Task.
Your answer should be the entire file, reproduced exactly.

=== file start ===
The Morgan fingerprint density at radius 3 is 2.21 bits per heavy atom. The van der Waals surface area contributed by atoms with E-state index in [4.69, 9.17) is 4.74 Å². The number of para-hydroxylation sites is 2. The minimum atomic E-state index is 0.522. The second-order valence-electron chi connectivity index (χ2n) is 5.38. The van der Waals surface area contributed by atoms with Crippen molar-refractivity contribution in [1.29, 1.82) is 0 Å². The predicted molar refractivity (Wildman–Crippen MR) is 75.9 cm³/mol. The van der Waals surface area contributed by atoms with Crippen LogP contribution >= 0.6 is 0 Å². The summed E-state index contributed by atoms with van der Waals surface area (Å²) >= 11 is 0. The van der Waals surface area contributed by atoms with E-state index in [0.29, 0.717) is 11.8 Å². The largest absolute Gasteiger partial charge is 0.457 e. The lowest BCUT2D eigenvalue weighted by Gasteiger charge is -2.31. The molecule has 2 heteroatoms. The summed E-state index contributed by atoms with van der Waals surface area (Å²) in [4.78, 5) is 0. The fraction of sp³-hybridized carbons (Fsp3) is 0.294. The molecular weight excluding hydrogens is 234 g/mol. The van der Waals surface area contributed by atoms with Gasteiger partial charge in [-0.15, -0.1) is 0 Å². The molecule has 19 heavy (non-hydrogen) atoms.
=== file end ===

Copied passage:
The Morgan fingerprint density at radius 3 is 2.21 bits per heavy atom. The van der Waals surface area contributed by atoms with E-state index in [4.69, 9.17) is 4.74 Å². The number of para-hydroxylation sites is 2. The minimum atomic E-state index is 0.522. The second-order valence-electron chi connectivity index (χ2n) is 5.38. The van der Waals surface area contributed by atoms with Crippen molar-refractivity contribution in [1.29, 1.82) is 0 Å². The predicted molar refractivity (Wildman–Crippen MR) is 75.9 cm³/mol. The van der Waals surface area contributed by atoms with Crippen LogP contribution >= 0.6 is 0 Å². The summed E-state index contributed by atoms with van der Waals surface area (Å²) >= 11 is 0. The van der Waals surface area contributed by atoms with E-state index in [0.29, 0.717) is 11.8 Å². The largest absolute Gasteiger partial charge is 0.457 e. The lowest BCUT2D eigenvalue weighted by Gasteiger charge is -2.31. The molecule has 2 heteroatoms. The summed E-state index contributed by atoms with van der Waals surface area (Å²) in [4.78, 5) is 0. The fraction of sp³-hybridized carbons (Fsp3) is 0.294. The molecular weight excluding hydrogens is 234 g/mol. The van der Waals surface area contributed by atoms with Gasteiger partial charge in [-0.15, -0.1) is 0 Å². The molecule has 19 heavy (non-hydrogen) atoms.